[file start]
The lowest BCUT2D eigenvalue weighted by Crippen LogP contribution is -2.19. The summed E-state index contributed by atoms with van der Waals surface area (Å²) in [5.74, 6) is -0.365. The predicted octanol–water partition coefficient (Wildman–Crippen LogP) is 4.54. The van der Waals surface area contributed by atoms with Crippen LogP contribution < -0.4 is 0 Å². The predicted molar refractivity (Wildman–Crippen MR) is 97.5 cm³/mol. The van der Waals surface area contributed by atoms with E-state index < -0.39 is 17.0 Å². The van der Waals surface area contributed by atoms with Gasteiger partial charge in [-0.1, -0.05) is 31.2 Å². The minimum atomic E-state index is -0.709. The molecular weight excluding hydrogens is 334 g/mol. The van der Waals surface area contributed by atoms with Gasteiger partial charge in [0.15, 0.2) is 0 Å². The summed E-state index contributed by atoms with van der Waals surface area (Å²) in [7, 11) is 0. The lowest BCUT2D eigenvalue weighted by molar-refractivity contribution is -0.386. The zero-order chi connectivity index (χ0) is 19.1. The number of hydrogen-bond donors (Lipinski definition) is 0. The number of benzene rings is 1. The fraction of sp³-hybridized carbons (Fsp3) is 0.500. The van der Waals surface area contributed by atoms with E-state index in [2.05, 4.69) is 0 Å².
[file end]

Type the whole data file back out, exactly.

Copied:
The lowest BCUT2D eigenvalue weighted by Crippen LogP contribution is -2.19. The summed E-state index contributed by atoms with van der Waals surface area (Å²) in [5.74, 6) is -0.365. The predicted octanol–water partition coefficient (Wildman–Crippen LogP) is 4.54. The van der Waals surface area contributed by atoms with Crippen LogP contribution < -0.4 is 0 Å². The predicted molar refractivity (Wildman–Crippen MR) is 97.5 cm³/mol. The van der Waals surface area contributed by atoms with E-state index < -0.39 is 17.0 Å². The van der Waals surface area contributed by atoms with Gasteiger partial charge in [-0.1, -0.05) is 31.2 Å². The minimum atomic E-state index is -0.709. The molecular weight excluding hydrogens is 334 g/mol. The van der Waals surface area contributed by atoms with Gasteiger partial charge in [0.15, 0.2) is 0 Å². The summed E-state index contributed by atoms with van der Waals surface area (Å²) in [7, 11) is 0. The lowest BCUT2D eigenvalue weighted by molar-refractivity contribution is -0.386. The zero-order chi connectivity index (χ0) is 19.1. The number of hydrogen-bond donors (Lipinski definition) is 0. The number of benzene rings is 1. The fraction of sp³-hybridized carbons (Fsp3) is 0.500. The van der Waals surface area contributed by atoms with E-state index in [2.05, 4.69) is 0 Å².